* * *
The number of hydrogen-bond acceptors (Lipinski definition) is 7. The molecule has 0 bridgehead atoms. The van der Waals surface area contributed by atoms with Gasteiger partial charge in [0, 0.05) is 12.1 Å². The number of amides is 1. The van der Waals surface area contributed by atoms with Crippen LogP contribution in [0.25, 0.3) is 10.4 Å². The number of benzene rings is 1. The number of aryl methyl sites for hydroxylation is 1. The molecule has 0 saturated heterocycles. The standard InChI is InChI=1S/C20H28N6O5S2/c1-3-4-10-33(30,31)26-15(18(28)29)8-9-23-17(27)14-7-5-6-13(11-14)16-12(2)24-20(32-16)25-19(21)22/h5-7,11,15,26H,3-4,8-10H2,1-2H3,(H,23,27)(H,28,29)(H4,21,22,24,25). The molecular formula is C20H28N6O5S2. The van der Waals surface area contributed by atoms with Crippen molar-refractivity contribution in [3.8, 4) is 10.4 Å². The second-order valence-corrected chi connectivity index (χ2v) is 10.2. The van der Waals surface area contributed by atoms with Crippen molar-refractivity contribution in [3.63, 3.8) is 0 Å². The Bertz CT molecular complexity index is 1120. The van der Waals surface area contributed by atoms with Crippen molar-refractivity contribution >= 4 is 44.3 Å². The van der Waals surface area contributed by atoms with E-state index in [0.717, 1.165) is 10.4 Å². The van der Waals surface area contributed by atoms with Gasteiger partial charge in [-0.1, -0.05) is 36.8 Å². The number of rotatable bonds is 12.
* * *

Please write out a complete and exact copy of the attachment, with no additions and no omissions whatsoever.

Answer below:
The number of hydrogen-bond acceptors (Lipinski definition) is 7. The molecule has 0 bridgehead atoms. The van der Waals surface area contributed by atoms with Gasteiger partial charge in [0, 0.05) is 12.1 Å². The number of amides is 1. The van der Waals surface area contributed by atoms with Crippen LogP contribution in [0.25, 0.3) is 10.4 Å². The number of benzene rings is 1. The number of aryl methyl sites for hydroxylation is 1. The molecule has 0 saturated heterocycles. The standard InChI is InChI=1S/C20H28N6O5S2/c1-3-4-10-33(30,31)26-15(18(28)29)8-9-23-17(27)14-7-5-6-13(11-14)16-12(2)24-20(32-16)25-19(21)22/h5-7,11,15,26H,3-4,8-10H2,1-2H3,(H,23,27)(H,28,29)(H4,21,22,24,25). The molecular formula is C20H28N6O5S2. The van der Waals surface area contributed by atoms with Crippen molar-refractivity contribution in [3.8, 4) is 10.4 Å². The second-order valence-corrected chi connectivity index (χ2v) is 10.2. The van der Waals surface area contributed by atoms with Crippen molar-refractivity contribution in [3.63, 3.8) is 0 Å². The Bertz CT molecular complexity index is 1120. The van der Waals surface area contributed by atoms with Crippen molar-refractivity contribution >= 4 is 44.3 Å². The van der Waals surface area contributed by atoms with E-state index in [0.717, 1.165) is 10.4 Å². The van der Waals surface area contributed by atoms with Gasteiger partial charge in [-0.1, -0.05) is 36.8 Å². The number of rotatable bonds is 12.